Given the fact that this prohibition on “fighting” has its origins in the common-law offense of affray (which required a mutual intent or willingness to fight), and given the fact that a separate existing statute prohibited all batteries, one can infer that the legislature was describing situations of mutual fighting, rather than all situations where one person unlawfully strikes another.

This inference is strengthened by the fact that the phrase “engages in fighting” is immediately preceded by the phrase, “challenges another to fight”. The act of “challenging” another to fight clearly involves daring or inviting someone else to engage in mutual fighting. And because this first clause of subsection (a)(5) employs the word “fight” in this sense of “mutual fighting”, one can infer that the legislature was referring to the same concept—mutual fighting—when they used the phrase “engages in fighting” in the second clause of the statute.

[ 264 P.3d 858 ]

 

Under the rule of statutory construction known as noscitur a sociis (literally, “it is known by its associates”), the meaning of a word in a statute can be gleaned from the words associated with it.18 As a leading text on statutory construction explains,

The principle of noscitur a sociis applies to sections and sentences in a manner similar to the application of the doctrine of in pari materia to [separate] statutes covering the same subject matter…. Where the meaning of a word is unclear in one part of a statute but clear in another part, the clear meaning can be imparted to the unclear usage on the assumption that [the word] means the same thing throughout the statute.

Norman J. Singer, Sutherland’s Statutes and Statutory Construction (Seventh edition, 2007 revision), § 47.16, Vol. 2A, pp. 356-57.

Applying this principle to subsection (a)(5) of our disorderly conduct statute, we are led to conclude that the phrase “fighting other than in self-defense” refers to the same type of mutual fighting as the phrase “challenges another to fight”. That is, both phrases refer to a physical struggle or combat among willing participants.

This conclusion is also bolstered by the disparity in the punishment for assault, and even the punishment for harassment, versus the punishment for disorderly conduct.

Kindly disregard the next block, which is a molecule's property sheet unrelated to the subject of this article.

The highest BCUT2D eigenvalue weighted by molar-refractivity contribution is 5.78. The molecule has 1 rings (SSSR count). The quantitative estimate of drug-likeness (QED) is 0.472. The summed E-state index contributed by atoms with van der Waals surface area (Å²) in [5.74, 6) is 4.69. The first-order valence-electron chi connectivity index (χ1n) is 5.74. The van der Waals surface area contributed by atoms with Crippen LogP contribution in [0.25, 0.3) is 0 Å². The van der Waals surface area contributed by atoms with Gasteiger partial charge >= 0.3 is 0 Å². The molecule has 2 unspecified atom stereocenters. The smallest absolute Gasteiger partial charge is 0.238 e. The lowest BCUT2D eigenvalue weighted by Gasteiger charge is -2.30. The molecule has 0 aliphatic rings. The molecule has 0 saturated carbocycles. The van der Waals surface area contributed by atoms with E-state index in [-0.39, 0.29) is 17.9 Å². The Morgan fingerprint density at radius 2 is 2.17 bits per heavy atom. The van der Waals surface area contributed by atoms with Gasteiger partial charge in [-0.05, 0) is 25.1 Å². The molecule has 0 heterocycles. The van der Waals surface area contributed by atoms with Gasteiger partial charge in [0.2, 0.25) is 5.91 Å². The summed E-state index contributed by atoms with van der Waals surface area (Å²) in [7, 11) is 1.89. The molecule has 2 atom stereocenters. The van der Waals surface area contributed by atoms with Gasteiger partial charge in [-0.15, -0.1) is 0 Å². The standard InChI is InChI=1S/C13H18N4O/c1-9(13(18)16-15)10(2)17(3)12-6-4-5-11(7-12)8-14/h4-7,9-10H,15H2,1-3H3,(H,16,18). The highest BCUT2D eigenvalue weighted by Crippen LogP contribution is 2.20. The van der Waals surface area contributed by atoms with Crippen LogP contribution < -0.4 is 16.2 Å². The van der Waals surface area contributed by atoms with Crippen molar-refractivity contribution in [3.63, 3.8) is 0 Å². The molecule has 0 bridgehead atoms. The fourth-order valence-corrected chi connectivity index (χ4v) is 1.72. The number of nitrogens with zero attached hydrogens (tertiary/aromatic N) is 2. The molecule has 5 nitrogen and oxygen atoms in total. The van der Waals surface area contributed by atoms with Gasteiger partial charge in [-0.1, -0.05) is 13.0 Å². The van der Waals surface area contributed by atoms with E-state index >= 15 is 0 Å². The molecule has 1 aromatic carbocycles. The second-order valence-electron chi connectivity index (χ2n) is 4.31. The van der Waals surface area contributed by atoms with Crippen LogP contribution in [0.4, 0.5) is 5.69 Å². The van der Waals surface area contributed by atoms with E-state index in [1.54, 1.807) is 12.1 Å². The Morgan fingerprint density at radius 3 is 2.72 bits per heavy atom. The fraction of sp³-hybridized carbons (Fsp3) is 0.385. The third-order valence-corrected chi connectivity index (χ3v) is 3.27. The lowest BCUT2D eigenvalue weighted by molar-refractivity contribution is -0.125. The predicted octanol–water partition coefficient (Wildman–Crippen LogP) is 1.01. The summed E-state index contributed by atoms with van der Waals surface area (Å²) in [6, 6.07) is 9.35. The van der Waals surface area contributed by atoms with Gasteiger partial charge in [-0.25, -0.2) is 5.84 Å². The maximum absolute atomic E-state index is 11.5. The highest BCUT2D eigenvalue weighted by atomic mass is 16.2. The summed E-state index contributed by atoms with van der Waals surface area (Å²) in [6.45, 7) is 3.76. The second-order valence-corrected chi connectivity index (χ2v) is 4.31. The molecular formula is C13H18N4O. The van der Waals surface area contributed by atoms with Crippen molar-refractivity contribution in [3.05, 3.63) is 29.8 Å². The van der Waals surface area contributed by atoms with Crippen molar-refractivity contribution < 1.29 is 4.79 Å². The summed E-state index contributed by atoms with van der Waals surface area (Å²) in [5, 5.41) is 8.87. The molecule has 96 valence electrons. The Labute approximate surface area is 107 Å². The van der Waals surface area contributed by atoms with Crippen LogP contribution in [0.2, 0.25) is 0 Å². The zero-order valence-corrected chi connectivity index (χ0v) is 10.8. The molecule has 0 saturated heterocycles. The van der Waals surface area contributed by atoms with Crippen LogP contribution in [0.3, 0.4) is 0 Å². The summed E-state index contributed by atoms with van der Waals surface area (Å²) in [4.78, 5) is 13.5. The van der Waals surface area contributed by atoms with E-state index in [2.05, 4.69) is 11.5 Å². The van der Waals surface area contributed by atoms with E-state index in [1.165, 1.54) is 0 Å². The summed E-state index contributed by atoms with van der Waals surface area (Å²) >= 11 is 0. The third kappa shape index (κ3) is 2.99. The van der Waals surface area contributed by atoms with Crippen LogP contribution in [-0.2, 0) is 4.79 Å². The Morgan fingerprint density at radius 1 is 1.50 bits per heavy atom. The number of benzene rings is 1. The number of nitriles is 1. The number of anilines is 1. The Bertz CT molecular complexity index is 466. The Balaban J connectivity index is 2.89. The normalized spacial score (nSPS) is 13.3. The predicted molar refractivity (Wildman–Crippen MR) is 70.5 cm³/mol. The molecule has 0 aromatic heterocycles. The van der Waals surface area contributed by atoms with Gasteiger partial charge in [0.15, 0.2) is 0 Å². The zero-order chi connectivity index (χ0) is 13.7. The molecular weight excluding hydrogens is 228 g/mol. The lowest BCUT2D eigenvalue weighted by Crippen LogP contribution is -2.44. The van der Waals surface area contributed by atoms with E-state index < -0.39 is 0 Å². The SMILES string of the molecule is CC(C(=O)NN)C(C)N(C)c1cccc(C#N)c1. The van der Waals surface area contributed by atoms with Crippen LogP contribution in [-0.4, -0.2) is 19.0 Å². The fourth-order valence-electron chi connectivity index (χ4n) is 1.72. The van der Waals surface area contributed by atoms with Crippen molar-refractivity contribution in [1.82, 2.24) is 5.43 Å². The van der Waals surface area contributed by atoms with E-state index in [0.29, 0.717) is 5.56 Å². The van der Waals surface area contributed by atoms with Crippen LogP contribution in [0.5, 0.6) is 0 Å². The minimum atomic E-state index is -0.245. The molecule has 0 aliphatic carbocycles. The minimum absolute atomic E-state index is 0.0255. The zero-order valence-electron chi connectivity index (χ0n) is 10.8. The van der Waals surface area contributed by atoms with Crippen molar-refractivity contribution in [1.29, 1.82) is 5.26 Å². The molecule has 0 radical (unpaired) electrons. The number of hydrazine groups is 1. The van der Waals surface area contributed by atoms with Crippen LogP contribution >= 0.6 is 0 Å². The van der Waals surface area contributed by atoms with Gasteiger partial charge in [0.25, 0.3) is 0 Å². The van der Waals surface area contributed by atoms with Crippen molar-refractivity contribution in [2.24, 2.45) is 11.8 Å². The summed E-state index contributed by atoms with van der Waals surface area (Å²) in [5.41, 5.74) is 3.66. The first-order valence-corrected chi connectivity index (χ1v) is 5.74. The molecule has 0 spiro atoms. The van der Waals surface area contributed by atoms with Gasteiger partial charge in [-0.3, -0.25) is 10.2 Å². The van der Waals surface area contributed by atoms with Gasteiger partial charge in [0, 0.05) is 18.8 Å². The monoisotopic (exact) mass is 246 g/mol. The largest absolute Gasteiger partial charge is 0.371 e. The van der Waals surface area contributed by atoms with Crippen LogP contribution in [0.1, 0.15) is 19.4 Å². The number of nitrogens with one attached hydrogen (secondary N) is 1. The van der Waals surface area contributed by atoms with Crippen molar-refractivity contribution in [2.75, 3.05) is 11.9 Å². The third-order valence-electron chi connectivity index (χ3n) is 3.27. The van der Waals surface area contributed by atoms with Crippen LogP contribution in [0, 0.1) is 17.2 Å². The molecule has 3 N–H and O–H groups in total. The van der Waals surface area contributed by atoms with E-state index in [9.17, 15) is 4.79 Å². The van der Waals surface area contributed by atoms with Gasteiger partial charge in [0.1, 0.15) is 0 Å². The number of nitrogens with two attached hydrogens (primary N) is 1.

As we have explained, when the “fighting” provision of the disorderly conduct statute was first enacted in 1973, Alaska law had a separate statute punishing assault and battery (former AS 11.41.230). The maximum penalty for assault and battery under this former statute was 6 months’ imprisonment.19 When the legislature enacted the “fighting” provision of the disorderly conduct statute in 1973, the legislature also lowered the maximum penalty for disorderly conduct (which had previously been 6 months) down to 10 days in jail.20

Under Alaska’s current criminal code, the least serious form of assault (fourth-degree assault) is a class A misdemeanor, carrying a maximum penalty of 1 year’s imprisonment.21 Second-degree harassment, which covers “insults, taunts, or challenges … [that are] likely to provoke an immediate violent response”, as well as acts of “offensive physical contact”, is a class B misdemeanor with a maximum penalty of 90 days’ imprisonment.22 But the maximum penalty for disorderly conduct is still 10 days’ imprisonment; see AS 11.61.110(c).

The fact that a person who is found guilty of disorderly conduct for “engaging in fighting other than in self-defense” faces such a minimal penalty compared to the sentences that can be imposed for assault or even harassment suggests to us that the legislature viewed disorderly conduct as a significantly lesser offense. But this view of disorderly conduct would make little sense if “fighting” included all instances where one person unlawfully strikes or offensively touches another person. The disparity in punishment suggests that the legislature took a narrower view of “fighting”—the view that “fighting” referred to instances of fighting between mutually willing participants.

If the legislature viewed “fighting” in this more limited sense, then it would be reasonable for the legislature to impose greater punishments for assault and for harassment (which includes non-consensual offensive touchings, as well as “insults, taunts, and

[ 264 P.3d 859 ]

 

challenges” that are likely to provoke immediate violence). When an assault leads to combat, it will be a combat where one participant is at fault and the other participant is exercising the right of self-defense. And when harassment leads to combat, it will be a combat where one participant is significantly more at fault than the other. In cases of mutual “fighting”, on the other hand, there is no primary offender or victim; this conduct is punished only because the turmoil of the fight could breach or threaten the public peace.

This interpretation of the word “fighting”—that it implies a degree of mutuality that the terms “beating” and “assault” do not—is consistent with the Alaska Supreme Court’s treatment of this word in Des Jardins v. State, 551 P.2d 181 (Alaska 1976).

The defendant in Des Jardins was convicted of negligent homicide for beating and killing a man in a fight that ensued after the man kicked the side of Des Jardins’s vehicle.23 On appeal, he argued that his jury should have been instructed on the doctrine of “excusable homicide” under former AS 11.15.110. This statute provided that an accidental death was an “excusable” homicide (i.e., a non-punishable homicide) if the death occurred “upon a sudden combat, without premeditation or undue advantage being taken, and without a dangerous weapon or thing being used, and not done in a cruel and unusual manner.”24